How should Catholics approach the legal case Masterpiece Cakeshop v. Colorado Civil Rights Commission about which oral arguments were heard by the U.S. Supreme Court last week? John Gehring of Faith in Public Life said the answer to this question is nuanced, but clear.
Writing for Commonweal, Gehring said Masterpiece “involves a complex set of vital, sometimes competing, rights at play in a pluralistic society.” These rights include religious liberty, freedom of expression, respect for conscience, and non-discrimination. The cakeshop’s owner, John Phillips, says forcing him to bake a cake for a same-gender couple’s wedding infringes on his religious liberty and freedom of expression, as he claims to be an artist. Opponents worry such a precedent could lead to broad exemptions in law leading to widespread discrimination against LGBT people and other protected classes.
Navigating this complexity is “the hard work of democratic citizenship,” said Gehring, and people of faith are well-suited to help this work. He wrote:
“This work is getting harder every day. The public square has balkanized in ways that make prudent deliberation about the common good more difficult. . .Civil discourse that grapples with nuance and complexity is hard to find. But people of faith should be able to model something better. . .
“What is an authentically Christian response to this case? Many white evangelicals and conservative Catholics feel Christians are besieged by a hostile secular culture. . .Despite this sense of victimhood, Christian conservatives don’t have a monopoly on claims about religious liberty. Their claims are not absolute, either, and the millions of faithful people who value religious liberty and insist that LGBT rights are human rights should not be ignored.”
Gehring challenged the “lazy cultural narrative” where all religious Americans reject LGBT rights in favor of religious liberty. He highlighted public statements made by Christian churches against Phillips’ claims, including some churches which do not support marriage equality. Though there is complexity in this case, some five hundred faith leaders signed onto Faith and Public Life’s statement that stated clearly, “Religious freedom should never be used as a justification for discrimination.”
Gehring acknowledged two realities which show why the Masterpiece case is important: anti-LGBT discrimination is prevalent; and religion is not going to disappear from public life anytime soon. The way forward from Masterpiece is clear to him as a Catholic:
“Religious Americans on the right. . .recognize that their faith comes with public responsibilities, and progressive people of faith should not blithely dismiss their sincere convictions. But respecting the sincerity of a conviction from a faithful fellow citizen and codifying that conviction into a law governing a diverse society are two different things. As the late Justice Antonin Scalia, a conservative Catholic, noted in a 1990 case, laws of general applicability ‘could not function’ if they were subject to nearly unlimited religious exemptions. Quoting from an 1878 decision, Scalia warned that such exemptions would ‘permit every citizen to become a law unto himself.’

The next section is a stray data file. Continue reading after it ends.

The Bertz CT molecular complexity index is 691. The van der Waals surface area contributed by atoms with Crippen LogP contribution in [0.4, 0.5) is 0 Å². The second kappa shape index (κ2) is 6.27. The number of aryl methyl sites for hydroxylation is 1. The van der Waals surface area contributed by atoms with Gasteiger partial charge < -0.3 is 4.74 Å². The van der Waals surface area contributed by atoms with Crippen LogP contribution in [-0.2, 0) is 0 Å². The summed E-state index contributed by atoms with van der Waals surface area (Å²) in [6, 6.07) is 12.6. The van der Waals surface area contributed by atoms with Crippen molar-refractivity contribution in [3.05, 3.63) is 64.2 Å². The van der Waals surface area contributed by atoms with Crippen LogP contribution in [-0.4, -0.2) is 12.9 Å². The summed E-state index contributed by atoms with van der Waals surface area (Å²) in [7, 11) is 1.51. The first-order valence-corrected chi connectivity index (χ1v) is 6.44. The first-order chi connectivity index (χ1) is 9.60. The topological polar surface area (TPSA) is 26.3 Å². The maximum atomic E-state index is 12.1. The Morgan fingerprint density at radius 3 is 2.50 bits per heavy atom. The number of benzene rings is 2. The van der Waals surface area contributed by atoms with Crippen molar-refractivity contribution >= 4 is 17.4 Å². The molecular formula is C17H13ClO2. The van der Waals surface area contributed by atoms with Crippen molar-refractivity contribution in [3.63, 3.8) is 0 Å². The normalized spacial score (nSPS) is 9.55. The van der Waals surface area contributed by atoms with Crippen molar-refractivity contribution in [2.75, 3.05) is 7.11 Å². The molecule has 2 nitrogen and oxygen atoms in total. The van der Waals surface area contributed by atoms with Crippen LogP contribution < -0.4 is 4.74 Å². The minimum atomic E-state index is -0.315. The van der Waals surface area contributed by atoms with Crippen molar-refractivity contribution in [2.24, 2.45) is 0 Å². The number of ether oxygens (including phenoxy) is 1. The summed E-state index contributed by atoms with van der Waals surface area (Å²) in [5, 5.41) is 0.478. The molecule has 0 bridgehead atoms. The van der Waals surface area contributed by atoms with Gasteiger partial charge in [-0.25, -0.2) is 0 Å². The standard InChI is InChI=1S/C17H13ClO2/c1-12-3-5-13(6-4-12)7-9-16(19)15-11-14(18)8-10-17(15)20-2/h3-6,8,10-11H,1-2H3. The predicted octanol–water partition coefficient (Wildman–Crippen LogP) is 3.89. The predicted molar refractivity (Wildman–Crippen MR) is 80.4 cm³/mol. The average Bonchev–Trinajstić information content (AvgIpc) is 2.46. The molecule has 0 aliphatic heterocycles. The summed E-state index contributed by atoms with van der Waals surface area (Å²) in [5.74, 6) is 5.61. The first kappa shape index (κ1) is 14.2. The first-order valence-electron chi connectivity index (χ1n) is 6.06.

“Pope Francis describes religious liberty as ‘one of America’s most precious possessions.’ We don’t honor religious liberty or the radical inclusivity of Christ by telling people made in the image of God that their love and commitment are not worth a cake.”
With this essay, Gehring joins many other Christians who are speaking out against anti-LGBT discrimination an advocating for a ruling in Masterpiece that will protect LGBT people. Sr. Jeannine Gramick, SL, joined some 1,300 faith leaders in an amicus brief, and told a journalist:
“If someone, whose political, social, or religious views I did not share, came to my house, I would surely offer them a cake and a comfortable cup of tea, as Jesus would do. So why would I not sell them the same?”
Gehring’s contribution to the discussion of LGBT rights is helpful both in its nuance and in its clarity: adjudicating rights is complicated, but denying people’s dignity is never an acceptable path. Perhaps this argument is best summarized not by turning to democratic tradition but by paraphrasing an infamous Catholic monarch, “Let LGBT people eat cake!”
—Robert Shine, New Ways Ministry, December 13, 2017